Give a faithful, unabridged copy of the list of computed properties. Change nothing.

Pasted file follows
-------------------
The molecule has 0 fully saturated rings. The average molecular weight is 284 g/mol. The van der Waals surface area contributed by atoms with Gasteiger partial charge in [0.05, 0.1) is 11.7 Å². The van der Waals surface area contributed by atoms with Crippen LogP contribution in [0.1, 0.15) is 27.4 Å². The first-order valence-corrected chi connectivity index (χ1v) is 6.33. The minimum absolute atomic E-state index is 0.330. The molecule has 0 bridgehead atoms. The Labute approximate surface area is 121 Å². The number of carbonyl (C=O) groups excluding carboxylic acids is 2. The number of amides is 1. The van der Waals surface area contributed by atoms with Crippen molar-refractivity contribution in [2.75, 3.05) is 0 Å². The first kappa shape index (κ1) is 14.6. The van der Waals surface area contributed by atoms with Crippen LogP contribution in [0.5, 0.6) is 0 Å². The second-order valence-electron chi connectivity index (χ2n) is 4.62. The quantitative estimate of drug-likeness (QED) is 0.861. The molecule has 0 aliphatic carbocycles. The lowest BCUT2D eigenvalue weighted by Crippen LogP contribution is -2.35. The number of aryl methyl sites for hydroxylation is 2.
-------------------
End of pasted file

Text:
The molecule has 0 fully saturated rings. The average molecular weight is 284 g/mol. The van der Waals surface area contributed by atoms with Gasteiger partial charge in [0.05, 0.1) is 11.7 Å². The van der Waals surface area contributed by atoms with Crippen LogP contribution in [0.1, 0.15) is 27.4 Å². The first-order valence-corrected chi connectivity index (χ1v) is 6.33. The minimum absolute atomic E-state index is 0.330. The molecule has 0 bridgehead atoms. The Labute approximate surface area is 121 Å². The number of carbonyl (C=O) groups excluding carboxylic acids is 2. The number of amides is 1. The van der Waals surface area contributed by atoms with Crippen molar-refractivity contribution in [2.75, 3.05) is 0 Å². The first kappa shape index (κ1) is 14.6. The van der Waals surface area contributed by atoms with Crippen LogP contribution in [0.5, 0.6) is 0 Å². The second-order valence-electron chi connectivity index (χ2n) is 4.62. The quantitative estimate of drug-likeness (QED) is 0.861. The molecule has 0 aliphatic carbocycles. The lowest BCUT2D eigenvalue weighted by Crippen LogP contribution is -2.35. The number of aryl methyl sites for hydroxylation is 2.